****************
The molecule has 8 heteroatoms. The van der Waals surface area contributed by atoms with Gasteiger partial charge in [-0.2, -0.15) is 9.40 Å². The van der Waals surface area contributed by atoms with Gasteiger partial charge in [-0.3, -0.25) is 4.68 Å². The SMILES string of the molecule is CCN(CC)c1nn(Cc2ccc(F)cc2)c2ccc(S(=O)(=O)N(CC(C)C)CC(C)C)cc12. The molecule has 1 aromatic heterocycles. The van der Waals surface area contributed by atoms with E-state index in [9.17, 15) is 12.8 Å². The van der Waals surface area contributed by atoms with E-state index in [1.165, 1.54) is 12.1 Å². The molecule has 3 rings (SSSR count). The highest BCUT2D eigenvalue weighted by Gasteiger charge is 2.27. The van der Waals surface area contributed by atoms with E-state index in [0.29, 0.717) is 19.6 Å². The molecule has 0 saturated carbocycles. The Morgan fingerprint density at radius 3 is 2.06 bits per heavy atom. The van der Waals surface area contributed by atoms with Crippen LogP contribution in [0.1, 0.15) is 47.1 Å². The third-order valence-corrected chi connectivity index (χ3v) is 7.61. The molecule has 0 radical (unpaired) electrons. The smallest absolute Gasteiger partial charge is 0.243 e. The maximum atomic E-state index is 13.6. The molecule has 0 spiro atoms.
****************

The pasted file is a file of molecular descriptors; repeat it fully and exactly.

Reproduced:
The molecule has 8 heteroatoms. The van der Waals surface area contributed by atoms with Gasteiger partial charge in [-0.2, -0.15) is 9.40 Å². The van der Waals surface area contributed by atoms with Gasteiger partial charge in [-0.3, -0.25) is 4.68 Å². The SMILES string of the molecule is CCN(CC)c1nn(Cc2ccc(F)cc2)c2ccc(S(=O)(=O)N(CC(C)C)CC(C)C)cc12. The molecule has 1 aromatic heterocycles. The van der Waals surface area contributed by atoms with E-state index in [9.17, 15) is 12.8 Å². The van der Waals surface area contributed by atoms with E-state index in [1.165, 1.54) is 12.1 Å². The molecule has 3 rings (SSSR count). The highest BCUT2D eigenvalue weighted by Gasteiger charge is 2.27. The van der Waals surface area contributed by atoms with E-state index in [0.29, 0.717) is 19.6 Å². The molecule has 0 saturated carbocycles. The Morgan fingerprint density at radius 3 is 2.06 bits per heavy atom. The van der Waals surface area contributed by atoms with Crippen LogP contribution in [0.1, 0.15) is 47.1 Å². The third-order valence-corrected chi connectivity index (χ3v) is 7.61. The molecule has 0 radical (unpaired) electrons. The smallest absolute Gasteiger partial charge is 0.243 e. The maximum atomic E-state index is 13.6. The molecule has 0 spiro atoms.